ó On the speakers, Future rapped about Molly, Percocet and
Hendrix, and on the floor, I concentrated on trying to coerce my
hips into something resembling a twerk.
a frat party or another ill-advised night barhopping on Capitol
Hill, but a trap-yoga class. Trap yoga takes the traditionally
tranquil and meditative practice and marries it with gritty trap
music, a genre of hip-hop defined by its use of the Roland
TR-808 drum machine (think: T.I. or Gucci Mane). It might seem
like an unusual pairing, but trap yoga is having something of a
Chicago yogi Asia Nichole Jones trademarked the term "trap
yoga" and, since then, practices and one-off events have
cropped up in San Francisco, Los Angeles, Milwaukee and other
instructor Abiola Akanni, 29, has been teaching her version of
trap yoga, dubbed Trap Vinyasa, for two years and practicing for
three. Akanni said she hadnít heard of others leading trap
yoga classes until after she began regularly offering Trap
I met Akanni at Bohemian Studios in Phinney Ridge for her Trap
Vinyasa class. (Sheís also an instructor at 8 Limbs Yoga.)
I took ó
and almost failed ó a power-yoga class in college, and beyond
that Iíve had little experience folding my body into a
pretzel, regulating my breathing and using my chicken arms to
support my body weight.
said her class embraces beginners. "Trap Vinyasa just
invites so much self-exploration," she said. "But it
meets you exactly where youíre at. It doesnít require you to
have yoga practice established yet."
trap yoga is credited with helping to break down barriers to the
practice, especially among communities of color. Brandon
Copeland, a Washington, D.C.-based yogi featured in a recent The
Fader magazine story, talked to me on the phone recently about
began his practice in part because he was concerned that
traditional studios werenít reaching enough people. "I
wanted to see young, black people doing yoga. And that wasnít
a thing as of a couple of years ago," he said. "There
wasnít really a lane that was carved out."
seemed to agree that yoga could do more to increase the number
of diverse students on mats. "Yoga practice can be really
intimidating," she said. People of color donít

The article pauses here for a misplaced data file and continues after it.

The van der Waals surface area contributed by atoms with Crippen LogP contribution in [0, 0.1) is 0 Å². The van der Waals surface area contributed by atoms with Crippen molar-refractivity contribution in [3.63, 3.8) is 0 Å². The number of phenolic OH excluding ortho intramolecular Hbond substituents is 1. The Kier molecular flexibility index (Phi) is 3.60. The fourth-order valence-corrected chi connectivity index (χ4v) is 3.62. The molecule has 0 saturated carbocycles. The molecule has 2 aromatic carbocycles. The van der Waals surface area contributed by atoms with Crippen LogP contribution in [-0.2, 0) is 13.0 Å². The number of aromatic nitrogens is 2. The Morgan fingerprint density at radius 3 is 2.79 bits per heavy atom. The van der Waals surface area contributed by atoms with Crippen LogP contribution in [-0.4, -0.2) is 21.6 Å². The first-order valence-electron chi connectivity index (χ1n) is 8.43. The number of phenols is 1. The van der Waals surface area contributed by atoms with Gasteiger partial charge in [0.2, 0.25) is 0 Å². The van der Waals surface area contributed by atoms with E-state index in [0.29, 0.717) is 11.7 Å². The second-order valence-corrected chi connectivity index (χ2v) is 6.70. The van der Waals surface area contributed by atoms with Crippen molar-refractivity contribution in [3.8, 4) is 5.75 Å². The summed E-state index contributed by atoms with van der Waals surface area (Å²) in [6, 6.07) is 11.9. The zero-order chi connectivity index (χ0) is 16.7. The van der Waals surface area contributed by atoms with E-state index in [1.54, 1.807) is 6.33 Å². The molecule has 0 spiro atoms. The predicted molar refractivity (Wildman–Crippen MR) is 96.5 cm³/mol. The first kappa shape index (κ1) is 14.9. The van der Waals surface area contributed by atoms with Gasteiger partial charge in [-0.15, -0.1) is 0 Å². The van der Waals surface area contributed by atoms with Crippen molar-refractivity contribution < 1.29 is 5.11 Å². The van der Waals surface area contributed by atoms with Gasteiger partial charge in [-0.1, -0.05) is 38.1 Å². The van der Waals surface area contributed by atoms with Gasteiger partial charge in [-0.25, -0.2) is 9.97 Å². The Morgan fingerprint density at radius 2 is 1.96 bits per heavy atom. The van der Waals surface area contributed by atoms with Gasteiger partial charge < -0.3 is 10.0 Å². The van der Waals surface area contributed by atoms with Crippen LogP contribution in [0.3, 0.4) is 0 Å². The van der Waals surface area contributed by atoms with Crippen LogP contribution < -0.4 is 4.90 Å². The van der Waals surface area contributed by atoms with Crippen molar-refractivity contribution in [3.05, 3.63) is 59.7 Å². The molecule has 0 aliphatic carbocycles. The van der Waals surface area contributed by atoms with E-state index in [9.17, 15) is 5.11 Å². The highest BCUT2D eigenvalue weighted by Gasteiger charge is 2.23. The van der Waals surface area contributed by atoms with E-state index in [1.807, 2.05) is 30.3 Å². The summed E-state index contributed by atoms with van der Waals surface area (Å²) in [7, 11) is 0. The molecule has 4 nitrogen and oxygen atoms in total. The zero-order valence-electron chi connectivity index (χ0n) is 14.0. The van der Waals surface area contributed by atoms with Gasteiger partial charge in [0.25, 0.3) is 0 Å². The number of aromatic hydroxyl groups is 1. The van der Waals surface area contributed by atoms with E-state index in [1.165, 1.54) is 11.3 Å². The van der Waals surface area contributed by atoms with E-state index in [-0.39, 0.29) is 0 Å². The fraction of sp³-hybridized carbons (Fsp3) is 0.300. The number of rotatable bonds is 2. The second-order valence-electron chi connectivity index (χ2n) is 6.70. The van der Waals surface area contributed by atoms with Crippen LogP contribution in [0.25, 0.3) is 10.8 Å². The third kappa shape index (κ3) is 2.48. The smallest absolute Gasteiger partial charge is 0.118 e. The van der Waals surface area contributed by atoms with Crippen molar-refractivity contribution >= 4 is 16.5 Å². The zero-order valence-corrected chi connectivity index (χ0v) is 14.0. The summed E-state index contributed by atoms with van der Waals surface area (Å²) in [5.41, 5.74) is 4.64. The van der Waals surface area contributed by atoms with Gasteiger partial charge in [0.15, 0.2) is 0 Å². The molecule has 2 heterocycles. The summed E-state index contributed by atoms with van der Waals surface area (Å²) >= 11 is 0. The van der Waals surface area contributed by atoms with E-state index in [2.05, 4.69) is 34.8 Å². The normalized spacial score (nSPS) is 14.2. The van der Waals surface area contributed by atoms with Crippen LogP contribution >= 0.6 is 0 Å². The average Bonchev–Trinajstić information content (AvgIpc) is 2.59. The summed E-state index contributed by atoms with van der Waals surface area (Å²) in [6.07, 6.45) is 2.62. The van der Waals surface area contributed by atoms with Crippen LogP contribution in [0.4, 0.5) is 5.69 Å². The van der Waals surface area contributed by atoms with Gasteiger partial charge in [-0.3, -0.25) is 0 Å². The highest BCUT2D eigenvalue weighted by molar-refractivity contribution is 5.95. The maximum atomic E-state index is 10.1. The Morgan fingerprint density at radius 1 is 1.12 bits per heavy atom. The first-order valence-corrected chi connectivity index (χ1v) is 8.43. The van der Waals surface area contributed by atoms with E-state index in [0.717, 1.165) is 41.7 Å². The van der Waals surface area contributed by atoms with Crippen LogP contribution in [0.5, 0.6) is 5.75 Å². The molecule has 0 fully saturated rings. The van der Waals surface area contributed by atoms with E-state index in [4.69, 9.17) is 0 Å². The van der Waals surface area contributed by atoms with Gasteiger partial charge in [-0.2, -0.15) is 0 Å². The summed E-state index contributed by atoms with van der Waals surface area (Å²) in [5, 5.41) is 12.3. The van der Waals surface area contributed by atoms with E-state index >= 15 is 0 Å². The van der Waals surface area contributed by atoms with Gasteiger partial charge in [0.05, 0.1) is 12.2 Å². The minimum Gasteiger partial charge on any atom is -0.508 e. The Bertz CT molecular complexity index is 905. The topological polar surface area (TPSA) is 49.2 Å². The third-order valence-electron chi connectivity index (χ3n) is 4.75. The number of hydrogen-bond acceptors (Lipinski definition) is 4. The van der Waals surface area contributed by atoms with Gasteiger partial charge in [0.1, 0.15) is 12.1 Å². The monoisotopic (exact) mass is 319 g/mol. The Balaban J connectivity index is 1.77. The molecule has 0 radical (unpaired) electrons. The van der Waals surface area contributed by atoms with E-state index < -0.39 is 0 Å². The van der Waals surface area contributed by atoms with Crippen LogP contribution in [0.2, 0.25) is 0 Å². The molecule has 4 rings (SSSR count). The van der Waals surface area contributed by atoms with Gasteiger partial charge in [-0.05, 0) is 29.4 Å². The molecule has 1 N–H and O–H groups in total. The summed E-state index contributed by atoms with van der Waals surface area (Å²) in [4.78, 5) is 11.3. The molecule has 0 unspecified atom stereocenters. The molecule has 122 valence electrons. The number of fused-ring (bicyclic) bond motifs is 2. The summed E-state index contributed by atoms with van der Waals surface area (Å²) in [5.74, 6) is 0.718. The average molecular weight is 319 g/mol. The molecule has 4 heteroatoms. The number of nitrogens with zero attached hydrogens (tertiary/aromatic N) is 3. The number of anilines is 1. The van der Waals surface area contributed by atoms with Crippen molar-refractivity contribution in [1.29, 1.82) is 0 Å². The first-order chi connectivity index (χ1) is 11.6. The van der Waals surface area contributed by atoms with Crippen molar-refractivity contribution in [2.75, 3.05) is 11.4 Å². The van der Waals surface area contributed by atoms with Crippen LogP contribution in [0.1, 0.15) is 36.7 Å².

"really feel encouraged. You donít feel encouraged to go
into those spaces."
particular class in Phinney Ridge didnít draw a super diverse
crowd, Akanni said thatís not usually the case.
typical class is probably, I want to say 80 percent POC, the
ones that we host bimonthly at Washington Hall," Akanni
I attended was part of her studio tour, she explained, and those
classes often cater to a studioís pre-existing clientele.
everyone was in place on their mats, Drakeís voice was
replaced by Akanniís booming and hypnotic commands. She
instructed us to grab a part of our bodies we dislike (see: the
aforementioned chicken arms) and concentrate our energies on it.
For Akanni, self-love is a vital part of Trap Vinyasa.
just a body positive experience in a world that shames us about
our bodies," Akanni said.
the relative silence of the class was punctured by a trap beat.
A series of traditional poses followed: Table top. Downward dog.
Warrior one. Warrior two.
came the twerking.
fear of looking like a kid with no rhythm and my limited range
of pelvic motion, it was a refreshing reprieve from the standard
self-seriousness of yoga.
out positive affirmations like "You go, girl!" or
"I see you, Will!" (Sage the Geminiís "Gas
Pedal" came on, and Iím always down to move to "Gas
Pedal"), Akanni also has a knack for dispelling your doubts
and making you feel like you, and your body, belong in her
And so I
moved my butt, arms and torso to the music with a lack of
self-consciousness I usually achieve only after three Long
Island Iced Teas in a dimly lit room.
find the booty shake liberating," Akanni said.
first, virginal twerk, the rest of the class became something
like an elaborately choreographed dance routine. As the class
bent into a forward fold, Akanni told us to shimmy through the
movement and, as we moved from a low plank to a downward dog,
she urged us to engage our hips ("Now bring it back, bring
it back, bring it back," Akanni cheered to the rhythm).
Akanni invited us to freestyle. Other times, I got caught up in
the verve of the class and found myself moving of my own accord
like, "Oh, did you want us to stop gyrating?"
By the end
of class, my cool-guy T-shirt was dripping with sweat.
loved it. It felt liberating," said Erin McIntire, 26. She
said she was drawn to Trap Vinyasa after hearing that the course
was taught by a black yogi.
feel like this is the kind of thing we need to see more
of," McIntire said.